Once Someone Buys a Car, You Have to Be Nice About It
Allow me to set the stage. A friend of mine is looking for compact crossovers, so I recommend to her all the good ones. Mazda CX-5. Ford Escape. New Nissan Rogue. Even the CR-V and the RAV4, if she really can’t find anything she likes. So she goes, and she searches, and she looks, and she comes back days later with a new car. Do you know what she bought?
A Mitsubishi Outlander.
A Mitsubishi. Freakin’. Outlander.
Part of me wanted to scream at her. The other part of me wanted to get in the car, drive it back to the local Mitsubishi dealer, and offer them five grand cash to take it back, knowing that’s probably half of the depreciation it had already endured, simply as a result of the three diamonds on the grille.
But I didn’t do either of those things.
You know what I did? I told her she made an excellent choice, and the Outlander is a wonderful car, and I’m sure she will be very happy with it.
And this brings me to the point of today’s column, which is: once someone has already purchased a car, you can’t really do anything besides be nice about it.
To help explain what I mean, let’s take a step back from my situation and analyze it a little further. At first, this person came to me, a self-described automotive expert in the sense that I have jumper cables in my trunk, asking for an automotive recommendation. “What car should I buy?” she said. And I recommended several options; a few good choices that I think we all could agree are the stars of the compact crossover segment.
Then she went out searching for a new car, armed with my suggestions. And she test drove, and shopped, and looked, and drove, and shopped more, and haggled, and looked more, and drove more. And then she decided to ignore my suggestions and get the Outlander.
This can only mean one thing: she must REALLY like the Outlander.
The fact that she’s driving the Outlander also means that the money’s already spent. She’s already made her choice, she’s signed the papers, the car has been delivered, and there’s no give-backsies. This game of “what car should I get?” is over, and once again the shoppers listened to the salesman over the enthusiast.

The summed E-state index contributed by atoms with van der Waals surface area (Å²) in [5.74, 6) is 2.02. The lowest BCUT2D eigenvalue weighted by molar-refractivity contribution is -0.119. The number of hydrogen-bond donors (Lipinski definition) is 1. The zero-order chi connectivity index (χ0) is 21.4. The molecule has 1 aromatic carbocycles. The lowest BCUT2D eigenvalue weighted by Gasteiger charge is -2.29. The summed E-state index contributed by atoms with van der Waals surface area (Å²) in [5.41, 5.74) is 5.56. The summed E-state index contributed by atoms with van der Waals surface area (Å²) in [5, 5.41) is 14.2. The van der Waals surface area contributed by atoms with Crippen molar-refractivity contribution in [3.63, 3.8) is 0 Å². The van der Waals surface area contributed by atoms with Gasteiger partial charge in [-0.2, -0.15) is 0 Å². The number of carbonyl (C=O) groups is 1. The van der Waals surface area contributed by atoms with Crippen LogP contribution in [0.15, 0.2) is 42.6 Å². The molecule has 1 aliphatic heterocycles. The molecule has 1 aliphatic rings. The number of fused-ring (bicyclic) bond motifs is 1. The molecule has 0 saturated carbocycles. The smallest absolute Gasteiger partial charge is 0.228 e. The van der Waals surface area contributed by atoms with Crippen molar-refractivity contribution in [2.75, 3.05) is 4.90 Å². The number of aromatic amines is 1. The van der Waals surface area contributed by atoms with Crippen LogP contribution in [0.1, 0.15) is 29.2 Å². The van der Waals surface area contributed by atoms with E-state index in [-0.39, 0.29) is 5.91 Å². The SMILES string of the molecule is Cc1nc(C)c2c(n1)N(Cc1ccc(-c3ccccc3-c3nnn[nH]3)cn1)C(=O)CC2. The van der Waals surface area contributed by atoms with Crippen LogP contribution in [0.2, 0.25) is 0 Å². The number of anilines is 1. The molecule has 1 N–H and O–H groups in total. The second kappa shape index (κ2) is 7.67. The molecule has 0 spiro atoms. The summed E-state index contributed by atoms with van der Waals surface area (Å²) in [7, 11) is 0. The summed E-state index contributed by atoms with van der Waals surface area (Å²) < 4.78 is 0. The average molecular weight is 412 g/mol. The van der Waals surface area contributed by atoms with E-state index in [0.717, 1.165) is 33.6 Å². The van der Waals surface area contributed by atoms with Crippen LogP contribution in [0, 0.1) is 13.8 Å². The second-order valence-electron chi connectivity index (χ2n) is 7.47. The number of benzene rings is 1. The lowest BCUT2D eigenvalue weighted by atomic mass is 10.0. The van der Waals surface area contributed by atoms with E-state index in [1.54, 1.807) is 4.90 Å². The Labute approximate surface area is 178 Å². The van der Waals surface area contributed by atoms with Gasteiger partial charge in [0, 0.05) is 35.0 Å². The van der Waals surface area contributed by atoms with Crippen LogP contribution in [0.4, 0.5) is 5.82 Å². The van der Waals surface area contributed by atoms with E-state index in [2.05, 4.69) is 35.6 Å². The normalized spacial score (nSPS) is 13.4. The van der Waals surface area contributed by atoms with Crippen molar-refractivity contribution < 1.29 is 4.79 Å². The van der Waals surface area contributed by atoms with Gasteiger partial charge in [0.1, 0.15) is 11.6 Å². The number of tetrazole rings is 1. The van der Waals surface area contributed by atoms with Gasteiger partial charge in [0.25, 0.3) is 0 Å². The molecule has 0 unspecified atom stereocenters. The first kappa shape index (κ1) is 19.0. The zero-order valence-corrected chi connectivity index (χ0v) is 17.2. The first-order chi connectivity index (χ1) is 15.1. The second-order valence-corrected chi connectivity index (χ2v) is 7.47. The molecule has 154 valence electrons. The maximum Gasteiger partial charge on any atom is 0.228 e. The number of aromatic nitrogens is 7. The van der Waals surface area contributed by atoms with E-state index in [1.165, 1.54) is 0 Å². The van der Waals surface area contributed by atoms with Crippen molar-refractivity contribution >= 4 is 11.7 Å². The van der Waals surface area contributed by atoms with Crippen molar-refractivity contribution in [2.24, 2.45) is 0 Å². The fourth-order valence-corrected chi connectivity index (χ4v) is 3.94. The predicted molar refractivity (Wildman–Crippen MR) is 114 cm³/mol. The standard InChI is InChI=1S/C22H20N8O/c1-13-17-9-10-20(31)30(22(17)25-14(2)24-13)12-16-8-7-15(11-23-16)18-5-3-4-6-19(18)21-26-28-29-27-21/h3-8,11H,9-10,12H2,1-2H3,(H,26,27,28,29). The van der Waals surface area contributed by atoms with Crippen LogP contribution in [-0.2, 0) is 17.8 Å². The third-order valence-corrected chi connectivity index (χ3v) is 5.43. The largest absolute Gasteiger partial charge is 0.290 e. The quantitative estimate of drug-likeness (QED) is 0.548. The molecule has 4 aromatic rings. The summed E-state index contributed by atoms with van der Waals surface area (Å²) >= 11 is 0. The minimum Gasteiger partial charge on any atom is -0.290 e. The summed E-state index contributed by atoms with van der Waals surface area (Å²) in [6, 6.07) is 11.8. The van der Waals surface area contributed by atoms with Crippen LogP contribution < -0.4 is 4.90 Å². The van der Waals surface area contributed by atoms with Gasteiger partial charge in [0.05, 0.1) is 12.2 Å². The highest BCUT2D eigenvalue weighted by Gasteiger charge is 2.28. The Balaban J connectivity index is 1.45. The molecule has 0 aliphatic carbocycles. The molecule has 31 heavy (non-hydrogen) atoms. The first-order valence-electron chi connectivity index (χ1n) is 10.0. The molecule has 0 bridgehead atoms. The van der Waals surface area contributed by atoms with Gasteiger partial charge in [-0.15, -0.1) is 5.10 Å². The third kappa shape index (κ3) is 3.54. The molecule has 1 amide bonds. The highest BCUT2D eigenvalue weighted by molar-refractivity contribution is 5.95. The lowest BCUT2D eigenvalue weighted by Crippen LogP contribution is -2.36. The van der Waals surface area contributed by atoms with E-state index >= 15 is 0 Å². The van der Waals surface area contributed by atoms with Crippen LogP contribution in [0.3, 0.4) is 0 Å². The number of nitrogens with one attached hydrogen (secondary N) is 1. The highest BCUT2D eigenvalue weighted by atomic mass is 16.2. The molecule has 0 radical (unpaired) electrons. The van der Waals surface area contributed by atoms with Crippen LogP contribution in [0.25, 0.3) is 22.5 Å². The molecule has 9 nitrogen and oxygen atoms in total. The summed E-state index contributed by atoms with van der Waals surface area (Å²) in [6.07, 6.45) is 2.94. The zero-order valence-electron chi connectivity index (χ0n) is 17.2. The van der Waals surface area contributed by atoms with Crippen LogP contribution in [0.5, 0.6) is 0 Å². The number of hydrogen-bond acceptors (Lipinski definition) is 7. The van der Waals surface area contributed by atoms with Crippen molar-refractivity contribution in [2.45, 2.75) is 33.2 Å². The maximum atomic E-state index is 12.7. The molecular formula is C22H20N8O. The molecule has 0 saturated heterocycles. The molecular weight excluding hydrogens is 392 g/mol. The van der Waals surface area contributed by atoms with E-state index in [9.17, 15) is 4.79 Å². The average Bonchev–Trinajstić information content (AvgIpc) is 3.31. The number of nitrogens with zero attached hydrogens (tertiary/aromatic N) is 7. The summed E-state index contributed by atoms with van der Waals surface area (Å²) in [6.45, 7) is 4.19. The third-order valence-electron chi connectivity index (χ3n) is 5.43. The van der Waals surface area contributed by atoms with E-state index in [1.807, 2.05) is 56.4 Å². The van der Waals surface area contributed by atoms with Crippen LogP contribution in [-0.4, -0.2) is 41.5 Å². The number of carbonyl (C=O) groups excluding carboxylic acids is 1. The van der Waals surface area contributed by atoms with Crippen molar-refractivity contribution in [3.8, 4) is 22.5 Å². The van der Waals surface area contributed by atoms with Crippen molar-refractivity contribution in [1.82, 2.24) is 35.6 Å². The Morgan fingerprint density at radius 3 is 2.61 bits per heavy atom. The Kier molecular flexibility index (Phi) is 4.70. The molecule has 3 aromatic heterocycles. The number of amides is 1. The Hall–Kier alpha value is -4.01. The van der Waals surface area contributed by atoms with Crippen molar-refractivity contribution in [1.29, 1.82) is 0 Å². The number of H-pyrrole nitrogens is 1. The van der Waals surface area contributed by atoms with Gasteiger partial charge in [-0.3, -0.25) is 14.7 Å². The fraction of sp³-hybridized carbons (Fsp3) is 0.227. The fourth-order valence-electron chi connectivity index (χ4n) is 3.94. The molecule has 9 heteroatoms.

And since that the money is spent, and the deal is done, and she’s driving the car, you might as well be nice. Because otherwise you’re just going to piss off your friend. Now that the purchase has happened, you just have to be nice, be courteous, and step back and watch the ownership experience of someone with a brand-new Mitsubishi. You should also limit yourself to one monthly I told you so.
It’s not the same situation if the car shopper is a car enthusiast, of course. In that case, you should make fun of his or her choice, mercilessly, regardless of what he purchased, for the rest of time. He could come home with a Miura, and you’d still want to say something like: What? Couldn’t afford a Lusso?
But for the average person, we as car enthusiasts have a duty to make sure our friends and loved ones purchase the right vehicle. And if they don’t, we as car enthusiasts have a duty to understand when someone’s mind is made up, and to bow out and be polite. Because there’s nothing worse than someone spoiling the purchase of your brand-new Mitsubishi Outlander by bringing up pesky things like J.D. Power scores. And NADA surveys. And reliability rankings. And resale value charts. And customer satisfaction scores. And Consumer Reports reviews.
No, no. You want your friends to feel satisfied, and happy, and enjoy every moment with their new car, until they step into a different new car and say: “Wait, you have a touchscreen infotainment system? Why do I only have pixels?”
Maybe next time they’ll listen to the car expert.
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I read countless such threads, reviews and op'eds doing nothing but bashing Mitsubishi Outlander relentlessly. Again and again i searched for objective evidence in these aritcles .... but they had little more to offer than daddy issues. Outlander is a great value proposition and I got myself one, after test driving everything in this class, class above and below. No wonder, i am seeing more and more of these here in Eastern Ontario. The car isn't extra-ordinary in any respect, but has a personality and even more so given how much bashing its gets.
Value only if she keeps it forever. Mitsubishi resale being what it is. If she's a serial trader, that'll be another "How can it only be worth that much?" in the next dealers showroom. I liked the 2nd gen Outlander. I pretty much had the first gen Outlander, except it wasn't tall and AWD and was called the Sportback. But they were nearly identical mechanically. I had good experience with it, so I figured I'd give Mitsubishi another chance. We considered a used 07 Outlander Limited with only 7k miles before buying our Mazda 5. It was nice enough, the V6 was OK but the glaring cheapness and my wife's inability to get comfortable in the seats ended that. We even took it home for a night, but no deal. I like the styling of that 2nd gen. The new one is polarizing and bland at the same time. I'm sure it's an OK vehicle and for folks who don't care about cars and driving, OK is OK. A coworker of mine bought an Avenger. Not even Pentastar powered one, but it was the Blackout version or whatever they called it. He was thrilled, but he was also coming out of a tired 99 Grand Am. I was gracious and complimented him, because he knew I was into cars and he was happy. But I just wanted to say " WHYYYYYYYYYYYYY?!" A similar line is that my sister bought an 06 Eclipse GT. My brother and I told her to not get the one with 18" wheels, as 18's weren't all that common and expensive. She did and then she needed tires in a year or two, she was shocked at the cost. The car did look better with those 18's though.